French film star Gerard Depardieu has moved into his new tax-exile mansion in Belgium – a mere 800 yards from the border with France
The 64-year-old actor’s lavish home in the village of Nechin, on a street known as Millionaire’s Row, is less than two minutes drive from the French town of Roubaix.
Depardieu is the latest wealthy French citizen to flee a looming new tax of 75 per cent on all earnings over €1 million (£800,000) imposed by the left-wing government of president Francois Hollande.
About a third of Nechin’s 2,000-strong population was already French, village mayor Daniel Senesael said yesterday.
He added: “He [Depardieu] has moved in already and he is very welcome here.
“He enjoys our countryside and our easy-going, rural way of life. And, of course, he also enjoys our lower taxes.”
France’s Le Point news magazine recently observed: “Nechin may be less glamorous than London, Geneva, Brussels and its climate is less pleasant than Monaco, but it has become a tax haven for rich families from northern France.”
Among Depardieu’s neighbours will be members of the Mulliez family, who own the Auchan supermarket chain.
The actor’s co-star in the Asterix movies, Christian Clavier, moved to London before the Socialists came to power in May.
And France’s richest man, Bernard Arnault, the head of luxury goods group LVMH, revealed this summer that he had applied for Belgian citizenship, although he insisted he was not trying to dodge tax.
France’s economy minister Pierre Moscovici has hit out at repeated claims in the world’s media that France’s richest people were fleeing overseas.
He told a conference of business leaders in Paris: “I am troubled to read in the papers that the exile has begun, and that companies are fleeing.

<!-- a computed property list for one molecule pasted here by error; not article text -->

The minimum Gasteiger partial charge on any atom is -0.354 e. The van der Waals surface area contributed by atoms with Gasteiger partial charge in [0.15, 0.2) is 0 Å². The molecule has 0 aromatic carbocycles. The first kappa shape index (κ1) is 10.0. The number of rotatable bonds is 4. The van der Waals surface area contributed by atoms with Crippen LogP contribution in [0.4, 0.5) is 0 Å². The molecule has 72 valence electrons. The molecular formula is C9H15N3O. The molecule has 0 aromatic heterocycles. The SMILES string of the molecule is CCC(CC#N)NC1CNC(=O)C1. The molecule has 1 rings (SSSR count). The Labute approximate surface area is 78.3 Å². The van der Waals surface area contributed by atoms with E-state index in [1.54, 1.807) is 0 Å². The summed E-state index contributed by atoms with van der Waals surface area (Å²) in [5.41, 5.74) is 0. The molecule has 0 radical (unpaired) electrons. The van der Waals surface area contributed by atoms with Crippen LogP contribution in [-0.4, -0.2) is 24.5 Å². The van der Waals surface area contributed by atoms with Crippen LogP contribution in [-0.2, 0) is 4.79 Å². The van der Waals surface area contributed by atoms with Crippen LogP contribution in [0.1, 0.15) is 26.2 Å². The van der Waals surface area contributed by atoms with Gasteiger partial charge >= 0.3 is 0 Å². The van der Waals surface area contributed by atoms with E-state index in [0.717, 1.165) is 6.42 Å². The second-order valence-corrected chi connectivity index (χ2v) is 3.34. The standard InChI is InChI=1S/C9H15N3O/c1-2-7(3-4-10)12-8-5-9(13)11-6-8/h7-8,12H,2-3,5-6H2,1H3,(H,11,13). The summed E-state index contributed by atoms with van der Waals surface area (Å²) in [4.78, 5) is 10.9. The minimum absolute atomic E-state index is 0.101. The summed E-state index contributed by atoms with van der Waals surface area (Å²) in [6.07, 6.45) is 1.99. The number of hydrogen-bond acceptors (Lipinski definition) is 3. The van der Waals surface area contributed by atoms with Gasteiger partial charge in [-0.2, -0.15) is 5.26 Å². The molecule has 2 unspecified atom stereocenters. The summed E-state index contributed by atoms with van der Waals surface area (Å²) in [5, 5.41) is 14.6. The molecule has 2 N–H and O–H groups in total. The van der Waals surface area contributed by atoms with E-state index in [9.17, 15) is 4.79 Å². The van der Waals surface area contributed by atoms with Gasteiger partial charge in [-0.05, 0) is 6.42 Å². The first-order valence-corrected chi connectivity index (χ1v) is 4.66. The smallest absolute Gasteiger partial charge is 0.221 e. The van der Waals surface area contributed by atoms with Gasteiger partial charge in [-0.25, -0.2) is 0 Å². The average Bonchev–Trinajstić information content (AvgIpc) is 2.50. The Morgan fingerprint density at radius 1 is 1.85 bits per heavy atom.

“I also lament attacks on the government’s economic policies that are in vogue in France and abroad. ‘Le French-bashing’ is terrible.”
His comments also came after Laurence Parisot, the head of Medef, the French equivalent of UK business lobby group the CBI, warned last month that left-wing economic policies risked turning France into ‘the poor man of Europe’.
She said: “Large foreign investors are shunning France altogether. It’s becoming really dramatic.
“Ten years ago, Germany was the poor man of Europe and if we don’t act now, that title will soon be ours.”
Paris estate agents said in September that France’s luxury property market had hit a “selling panic” as the super-rich rushed to flee the new 75 per cent tax.
Estate agent Daniel Feau said: “It’s nearly a general panic. Some 400 to 500 residences worth more than €1 million have come on to the Paris market since May.”
For Depardieu, best known for his roles as Obelix in the French Asterix movies and as Cyrano de Bergerac in the 1990 film of the same name, the move to Belgium will do nothing to improve his image, already tarnished by a series of embarrassing incidents.
Just last week, he was arrested for driving under the influence after falling off his scooter in Paris, while in August, a car driver filed a legal complaint for assault and battery against him following an altercation in the French capital.